PWSA Adds Anti-Corrosion Agent to City’s Drinking Water

Orthophosphate is an anti-corrosion additive that creates a protective barrier in lead pipes. Image courtesy of the Pittsburgh Water and Sewer Authority.

The Pittsburgh Water and Sewer Authority (PWSA) (Pittsburgh, Pennsylvania, USA) recently announced that it would begin releasing an anti-corrosion additive into the city’s tap water. This additive, known as orthophosphate, is expected to reduce corrosion in lead pipes by preventing lead from entering the water supply. 

According to PWSA, orthophosphate is an Environmental Protection Agency (EPA) approved food-grade additive that forms a protective layer inside of lead service lines. A year-long study conducted by water quality experts concluded that orthophosphate is a more effective anti-corrosion agent than previous treatment processes involving soda ash and lime. Both the study’s findings and PWSA’s decision to employ orthophosphate was approved by the Pennsylvania Department of Environmental Protection (DEP) (Harrisburg, Pennsylvania, USA).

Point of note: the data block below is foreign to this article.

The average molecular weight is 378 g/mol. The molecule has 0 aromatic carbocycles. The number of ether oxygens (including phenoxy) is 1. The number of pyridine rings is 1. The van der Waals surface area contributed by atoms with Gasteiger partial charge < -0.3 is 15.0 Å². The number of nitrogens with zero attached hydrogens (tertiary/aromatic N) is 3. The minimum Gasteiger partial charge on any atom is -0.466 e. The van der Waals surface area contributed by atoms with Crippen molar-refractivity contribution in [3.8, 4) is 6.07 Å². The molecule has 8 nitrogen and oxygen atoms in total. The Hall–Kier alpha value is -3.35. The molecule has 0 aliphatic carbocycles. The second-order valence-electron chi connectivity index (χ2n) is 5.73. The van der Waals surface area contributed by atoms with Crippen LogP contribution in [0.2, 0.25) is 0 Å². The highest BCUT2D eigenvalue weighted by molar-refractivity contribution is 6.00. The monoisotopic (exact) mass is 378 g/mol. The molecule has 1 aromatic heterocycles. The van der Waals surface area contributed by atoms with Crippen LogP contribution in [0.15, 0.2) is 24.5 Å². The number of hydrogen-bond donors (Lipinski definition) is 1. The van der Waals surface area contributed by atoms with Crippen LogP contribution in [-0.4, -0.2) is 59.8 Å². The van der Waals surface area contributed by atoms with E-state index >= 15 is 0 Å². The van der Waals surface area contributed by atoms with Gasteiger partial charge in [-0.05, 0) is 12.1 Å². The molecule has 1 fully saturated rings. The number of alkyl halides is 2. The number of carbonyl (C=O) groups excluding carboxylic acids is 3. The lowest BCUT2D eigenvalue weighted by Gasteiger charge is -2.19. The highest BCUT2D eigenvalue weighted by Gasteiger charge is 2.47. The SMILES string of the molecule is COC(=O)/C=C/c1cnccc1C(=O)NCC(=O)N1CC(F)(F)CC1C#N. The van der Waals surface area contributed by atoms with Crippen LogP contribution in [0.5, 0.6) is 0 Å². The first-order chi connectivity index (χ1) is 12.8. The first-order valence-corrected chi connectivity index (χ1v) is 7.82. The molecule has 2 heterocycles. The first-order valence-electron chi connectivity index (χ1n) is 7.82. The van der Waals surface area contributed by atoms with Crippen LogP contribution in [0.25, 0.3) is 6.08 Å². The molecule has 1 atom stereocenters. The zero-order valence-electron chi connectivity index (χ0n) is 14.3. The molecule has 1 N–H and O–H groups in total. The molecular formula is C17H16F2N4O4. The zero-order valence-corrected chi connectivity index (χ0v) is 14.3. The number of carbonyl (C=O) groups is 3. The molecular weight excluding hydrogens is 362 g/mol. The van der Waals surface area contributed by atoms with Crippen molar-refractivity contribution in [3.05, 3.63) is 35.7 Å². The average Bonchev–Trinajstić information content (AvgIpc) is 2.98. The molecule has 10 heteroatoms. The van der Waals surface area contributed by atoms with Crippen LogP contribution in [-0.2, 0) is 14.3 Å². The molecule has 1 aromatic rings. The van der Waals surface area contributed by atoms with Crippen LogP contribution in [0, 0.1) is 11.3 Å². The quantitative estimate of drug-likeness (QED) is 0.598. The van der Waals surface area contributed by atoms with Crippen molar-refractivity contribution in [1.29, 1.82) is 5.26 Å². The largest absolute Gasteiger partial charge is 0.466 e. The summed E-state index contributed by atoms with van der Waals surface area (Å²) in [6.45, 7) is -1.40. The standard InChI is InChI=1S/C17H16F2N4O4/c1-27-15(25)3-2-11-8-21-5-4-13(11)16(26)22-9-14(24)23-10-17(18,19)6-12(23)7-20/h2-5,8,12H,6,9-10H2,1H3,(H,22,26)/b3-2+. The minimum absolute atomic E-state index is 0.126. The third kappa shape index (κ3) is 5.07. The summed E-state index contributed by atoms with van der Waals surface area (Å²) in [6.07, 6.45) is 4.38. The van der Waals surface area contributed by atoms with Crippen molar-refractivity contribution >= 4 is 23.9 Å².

Prior to releasing orthophosphate, PWSA’s Water Quality team performed water quality monitoring to prepare pipes for the newly-treated water. The team also analyzed water samples to determine if orthophosphate was properly implemented, all while working in close concert with the DEP. The recently concluded flushing schedule (March 18–29) was implemented in the West, South, and East End neighborhoods of Pittsburgh. 

“We’re excited about applying this upgraded water treatment method to protect our customers and reduce lead in water,” says Robert A. Weimar, PWSA’s executive director. Weimer adds that the organization plans to replace 4,000 service lines this year alone, with a long-term goal of removing all service lines from the city’s water system.

Source: PWSA,